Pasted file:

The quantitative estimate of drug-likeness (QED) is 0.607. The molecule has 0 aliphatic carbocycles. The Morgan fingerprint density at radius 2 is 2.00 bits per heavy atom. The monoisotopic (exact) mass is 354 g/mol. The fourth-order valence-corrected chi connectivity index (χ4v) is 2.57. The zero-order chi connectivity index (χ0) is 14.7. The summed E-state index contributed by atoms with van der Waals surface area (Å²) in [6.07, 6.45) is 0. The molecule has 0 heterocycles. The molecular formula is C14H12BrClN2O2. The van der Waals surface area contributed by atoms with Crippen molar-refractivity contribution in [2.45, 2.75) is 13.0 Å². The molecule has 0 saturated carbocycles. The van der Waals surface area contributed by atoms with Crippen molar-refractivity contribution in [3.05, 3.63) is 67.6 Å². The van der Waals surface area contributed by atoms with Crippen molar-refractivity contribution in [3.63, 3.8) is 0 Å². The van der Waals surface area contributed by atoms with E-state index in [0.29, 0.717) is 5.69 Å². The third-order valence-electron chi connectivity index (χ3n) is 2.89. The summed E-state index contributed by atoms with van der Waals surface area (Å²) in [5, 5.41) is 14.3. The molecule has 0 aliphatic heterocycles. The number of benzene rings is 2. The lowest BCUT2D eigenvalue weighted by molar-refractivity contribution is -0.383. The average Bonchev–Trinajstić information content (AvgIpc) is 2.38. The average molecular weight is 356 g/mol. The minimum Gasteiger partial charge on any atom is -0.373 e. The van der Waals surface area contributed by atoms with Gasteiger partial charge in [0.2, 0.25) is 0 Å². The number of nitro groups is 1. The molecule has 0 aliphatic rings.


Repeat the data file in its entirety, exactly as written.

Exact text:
The quantitative estimate of drug-likeness (QED) is 0.607. The molecule has 0 aliphatic carbocycles. The Morgan fingerprint density at radius 2 is 2.00 bits per heavy atom. The monoisotopic (exact) mass is 354 g/mol. The fourth-order valence-corrected chi connectivity index (χ4v) is 2.57. The zero-order chi connectivity index (χ0) is 14.7. The summed E-state index contributed by atoms with van der Waals surface area (Å²) in [6.07, 6.45) is 0. The molecule has 0 heterocycles. The molecular formula is C14H12BrClN2O2. The van der Waals surface area contributed by atoms with Crippen molar-refractivity contribution in [2.45, 2.75) is 13.0 Å². The molecule has 0 saturated carbocycles. The van der Waals surface area contributed by atoms with Crippen molar-refractivity contribution in [3.05, 3.63) is 67.6 Å². The van der Waals surface area contributed by atoms with Crippen molar-refractivity contribution in [3.63, 3.8) is 0 Å². The van der Waals surface area contributed by atoms with E-state index in [0.29, 0.717) is 5.69 Å². The third-order valence-electron chi connectivity index (χ3n) is 2.89. The summed E-state index contributed by atoms with van der Waals surface area (Å²) in [5, 5.41) is 14.3. The molecule has 0 aliphatic heterocycles. The number of benzene rings is 2. The lowest BCUT2D eigenvalue weighted by molar-refractivity contribution is -0.383. The average Bonchev–Trinajstić information content (AvgIpc) is 2.38. The average molecular weight is 356 g/mol. The minimum Gasteiger partial charge on any atom is -0.373 e. The van der Waals surface area contributed by atoms with Gasteiger partial charge in [0.2, 0.25) is 0 Å². The number of nitro groups is 1. The molecule has 0 aliphatic rings.